Dr. Alters analyzes Dover statement
So, as I was saying, in the AM, Dr. Alters went through the Dover biology statement on evolution and intelligent design that is read to students before the start of the evolution chapter. (FYI, this link is to the updated statement, which was changed in June, according to opposing counsel. Vic Walczak and Dr. Alters discussed the original statement that was read in January. But don’t fret, dear readers, Dr. Alters tangled with the new statement. Keep reading.)
Here’s a look at the statement and Dr. Alter’s thoughts on it:
The statement, paragraph 1: The Pennsylvania Academic Standards require students to learn about Darwin’s Theory of Evolution and eventually to take a standardized test of which evolution is a part.
The messages that students receive, according to Dr. Alters: “Evolution must be a special science… We’d rather not do it, but the state requires it.”
Paragraph 2: Because Darwin’s Theory is a theory, it continues to be tested as new evidence is discovered. The Theory is not a fact. Gaps in the Theory exist for which there is no evidence. A theory is defined as a well-tested explanation that unifies a broad range of observations.
The message students get out of this: “A theory is a half-baked idea.”
Analysis from Dr. Alters: “All theories continue to be tested. Why is evolution singled out? … Evolution is a theory and a fact. [Scientists] no longer debate it.”
Paragraph 3: Intelligent Design is an explanation of the origin of life that differs from Darwin’s view. The reference book, Of Pandas and People, is available for students who might be interested in gaining an understanding of what Intelligent Design actually involves.
Analysis: Dr. Alters noted that, “Darwin didn’t posit a view in public on origins of life.” Evolution only explains the origin of species. Furthermore, Dr. Alters repeated a fact that has come up several times throughout this trial: “Panda‘s central theme of intelligent design has been judged not to be science.”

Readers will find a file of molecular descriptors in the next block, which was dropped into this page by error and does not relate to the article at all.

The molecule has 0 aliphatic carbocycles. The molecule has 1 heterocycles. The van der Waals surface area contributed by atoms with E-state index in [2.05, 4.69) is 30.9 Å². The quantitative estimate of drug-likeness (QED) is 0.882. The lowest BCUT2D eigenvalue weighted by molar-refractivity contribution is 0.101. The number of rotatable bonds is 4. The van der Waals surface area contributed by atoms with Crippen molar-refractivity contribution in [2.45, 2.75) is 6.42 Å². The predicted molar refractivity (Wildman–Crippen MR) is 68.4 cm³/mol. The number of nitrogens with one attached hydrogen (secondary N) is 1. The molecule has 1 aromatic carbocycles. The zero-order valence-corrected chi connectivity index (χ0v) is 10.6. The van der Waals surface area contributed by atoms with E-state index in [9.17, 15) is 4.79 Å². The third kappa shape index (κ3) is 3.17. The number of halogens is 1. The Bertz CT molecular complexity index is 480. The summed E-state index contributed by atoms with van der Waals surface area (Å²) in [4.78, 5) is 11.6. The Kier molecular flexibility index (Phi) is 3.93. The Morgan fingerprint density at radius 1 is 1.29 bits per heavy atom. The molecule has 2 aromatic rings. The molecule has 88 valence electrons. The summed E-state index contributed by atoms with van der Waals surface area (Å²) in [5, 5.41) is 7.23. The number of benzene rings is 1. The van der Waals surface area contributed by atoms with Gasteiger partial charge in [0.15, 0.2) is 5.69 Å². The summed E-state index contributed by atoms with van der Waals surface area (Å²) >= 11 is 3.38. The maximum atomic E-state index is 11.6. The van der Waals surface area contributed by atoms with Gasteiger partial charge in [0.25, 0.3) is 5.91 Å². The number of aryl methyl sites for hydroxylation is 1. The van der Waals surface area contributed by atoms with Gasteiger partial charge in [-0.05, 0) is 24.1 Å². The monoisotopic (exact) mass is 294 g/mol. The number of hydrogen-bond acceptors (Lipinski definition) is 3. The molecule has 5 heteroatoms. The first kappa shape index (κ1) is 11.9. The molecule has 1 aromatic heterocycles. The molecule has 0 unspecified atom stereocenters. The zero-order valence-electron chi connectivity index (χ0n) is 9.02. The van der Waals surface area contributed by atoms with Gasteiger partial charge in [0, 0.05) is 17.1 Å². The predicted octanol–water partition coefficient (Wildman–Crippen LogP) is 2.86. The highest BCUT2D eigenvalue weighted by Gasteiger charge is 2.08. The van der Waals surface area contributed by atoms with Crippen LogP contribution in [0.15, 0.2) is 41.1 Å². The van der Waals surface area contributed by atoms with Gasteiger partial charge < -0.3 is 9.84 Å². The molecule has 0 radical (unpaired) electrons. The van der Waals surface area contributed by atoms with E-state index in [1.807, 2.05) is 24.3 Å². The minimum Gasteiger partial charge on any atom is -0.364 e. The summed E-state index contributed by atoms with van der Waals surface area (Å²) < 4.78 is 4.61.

Paragraph 4: With respect to any theory, students are encouraged to keep an open mind. The school leaves the discussion of the Origins of Life to individual students and their families. As a Standards-driven district, class instruction focuses upon preparing students to achieve proficiency on Standards-based assessments.
The unwritten message: “It seems like what we’re about to learn they really don’t want to teach us.”
Analysis: “They’re only encouraged to keep an open mind with this theory.”
Dr. Alter’s conclusions: “It’s about as bad as I could possibly think of. It’s absurd to me. I can’t imagine anything worse.”
During re-direct from Vic Walczak in the afternoon, Dr. Alters looked at the new statement, which has just one change, which is in the third paragraph and in bold below:
“The reference book, Of Pandas and People, is available in the library along with other resources for students who might be interested in gaining an understanding of what Intelligent Design actually involves.”
When Vic asked the professor about the change, he said that the revision “makes it worse.”
“It sounds like there are even more books on non-science,” Dr. Alters testified.
On re-cross examination, opposing counsel Robert Muise asked Dr. Alters if he would change his opinion if he knew that the “other resources” include books challenging intelligent design. Dr. Alters responded that now you’re telling students that there are books calling ID non-science while administrators are telling the students it is science.
Before I sign off, we would be remiss if we didn’t fill you in a little more on the cross-examination of Bertha Spahr by Patrick Gillen this morning. By and large, the questioning was reiterating statements that were already on the record, as most of Mrs. Spahr’s answers were “yes” or “correct.”
However, perhaps the most interesting piece of her testimony this morning regarded a textbook catalog she received. In the catalog, according to Mrs. Spahr’s testimony, Of Pandas and People was listed under the category “Creation Science.” Our team entered the catalog into evidence, despite the objection of opposing counsel, which was overruled by Judge Jones.
Mrs. Spahr also talked about the resistance from the science faculty on the curriculum change and noted the tension in the community.
“Some in the community felt if we didn’t support the board, we were atheists.” She said that she was taken aback by that since two of the school’s teachers are children of ministers.
Submitted by Andy Hoover, community education organizer, ACLU of PA